He is not showing any symptoms and, despite having been very timid when he first turned up at finders, he is now a lovely friendly fellow. It seems a great shame for him to be put to sleep which, at the moment, is the only option if a home can't be found.

I've a lot of experience with FIV cats & have a run specially for two FIV cats. But, as it's full, I can't take him myself at the moment. If you know of anyone who may be able to take on this little fellow, I would be happy to give as much information as I can about FIV cats.

Basically what is needed is:

  •  to be kept away from FIV negative cats to prevent it being passed on. It is however only contagious to cats, not other species, and not easily transmitted: has to get into bloodstream - usually through biting another cat
  • this means either being kept as an indoor home (or with an outdoor run if available) and not mixing with cats unless they are also FIV positive.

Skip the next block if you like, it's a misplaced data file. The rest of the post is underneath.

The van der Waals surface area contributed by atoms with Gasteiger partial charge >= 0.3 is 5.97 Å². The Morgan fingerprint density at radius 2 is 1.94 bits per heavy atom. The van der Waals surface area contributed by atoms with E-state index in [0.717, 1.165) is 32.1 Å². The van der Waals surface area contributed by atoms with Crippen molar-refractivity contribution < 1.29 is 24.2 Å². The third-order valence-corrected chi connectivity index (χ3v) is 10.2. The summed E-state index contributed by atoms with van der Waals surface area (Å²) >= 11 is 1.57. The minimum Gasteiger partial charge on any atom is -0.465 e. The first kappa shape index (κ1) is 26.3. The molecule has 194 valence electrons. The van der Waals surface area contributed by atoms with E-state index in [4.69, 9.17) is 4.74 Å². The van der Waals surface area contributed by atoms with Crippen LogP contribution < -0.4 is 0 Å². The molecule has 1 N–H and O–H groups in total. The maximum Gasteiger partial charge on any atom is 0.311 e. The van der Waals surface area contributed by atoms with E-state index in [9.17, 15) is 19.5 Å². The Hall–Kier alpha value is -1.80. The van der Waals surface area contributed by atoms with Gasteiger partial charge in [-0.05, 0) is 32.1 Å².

• FIV positive cats can go on for years with no symptoms. However, if or when the virus affects their immune system, any illness they get can then affect them very quickly and so they need a close eye on their health.

Please let me know if anyone can help.
Best Wishes

If anyone can help with this cat, please email

Monday, November 10, 2008

October figures

Just finished the spreadsheet of welfare activity figures for October:

Rehoming: six cats, three dogs

Low-cost veterinary treatments provided for 296 dogs, 210 cats, 11 rabbits and 10 miscellaneous small animals.

Fifteen dogs, nine cats, three rabbits and two ferrets neutered.

Eight dogs, six cats, one rabbit and one fancy rat put to sleep on veterinary advice that further treatment was futile and only likely to prolong suffering.

Falling Through the Cracks

The RSPCA and the RCVS (Royal College of Veterinary Surgeons) have an agreement which governs the way we decide the financial criteria for allowing owners to attend RSPCA clinics and hospital. Basically this is designed to avoid creating a situation where charity clinics could undercut local private vets for routine operations and eventually drive them out of business.